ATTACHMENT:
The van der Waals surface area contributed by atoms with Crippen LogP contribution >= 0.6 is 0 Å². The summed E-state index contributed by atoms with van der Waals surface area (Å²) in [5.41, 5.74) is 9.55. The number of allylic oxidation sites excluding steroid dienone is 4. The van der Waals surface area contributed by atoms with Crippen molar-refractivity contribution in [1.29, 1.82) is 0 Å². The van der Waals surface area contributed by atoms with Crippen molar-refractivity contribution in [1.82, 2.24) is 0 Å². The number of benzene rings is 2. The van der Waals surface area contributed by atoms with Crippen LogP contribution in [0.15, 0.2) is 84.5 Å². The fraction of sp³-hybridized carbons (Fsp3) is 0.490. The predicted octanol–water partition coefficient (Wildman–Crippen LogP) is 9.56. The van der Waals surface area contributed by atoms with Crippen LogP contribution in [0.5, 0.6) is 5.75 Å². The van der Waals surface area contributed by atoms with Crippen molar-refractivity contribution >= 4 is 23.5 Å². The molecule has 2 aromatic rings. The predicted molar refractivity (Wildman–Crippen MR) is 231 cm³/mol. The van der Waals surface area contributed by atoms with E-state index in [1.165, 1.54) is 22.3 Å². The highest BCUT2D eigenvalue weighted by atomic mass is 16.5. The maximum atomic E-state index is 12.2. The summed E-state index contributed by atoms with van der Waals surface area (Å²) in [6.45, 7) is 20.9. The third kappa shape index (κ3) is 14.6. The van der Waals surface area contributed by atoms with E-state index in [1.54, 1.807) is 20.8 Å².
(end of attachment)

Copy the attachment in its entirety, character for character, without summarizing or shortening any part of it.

The van der Waals surface area contributed by atoms with Crippen LogP contribution >= 0.6 is 0 Å². The summed E-state index contributed by atoms with van der Waals surface area (Å²) in [5.41, 5.74) is 9.55. The number of allylic oxidation sites excluding steroid dienone is 4. The van der Waals surface area contributed by atoms with Crippen molar-refractivity contribution in [1.29, 1.82) is 0 Å². The van der Waals surface area contributed by atoms with Crippen molar-refractivity contribution in [1.82, 2.24) is 0 Å². The number of benzene rings is 2. The van der Waals surface area contributed by atoms with Crippen LogP contribution in [0.15, 0.2) is 84.5 Å². The fraction of sp³-hybridized carbons (Fsp3) is 0.490. The predicted octanol–water partition coefficient (Wildman–Crippen LogP) is 9.56. The van der Waals surface area contributed by atoms with Crippen LogP contribution in [0.5, 0.6) is 5.75 Å². The van der Waals surface area contributed by atoms with Crippen molar-refractivity contribution >= 4 is 23.5 Å². The molecule has 2 aromatic rings. The predicted molar refractivity (Wildman–Crippen MR) is 231 cm³/mol. The van der Waals surface area contributed by atoms with E-state index in [1.165, 1.54) is 22.3 Å². The highest BCUT2D eigenvalue weighted by atomic mass is 16.5. The maximum atomic E-state index is 12.2. The summed E-state index contributed by atoms with van der Waals surface area (Å²) in [6.45, 7) is 20.9. The third kappa shape index (κ3) is 14.6. The van der Waals surface area contributed by atoms with E-state index in [1.54, 1.807) is 20.8 Å².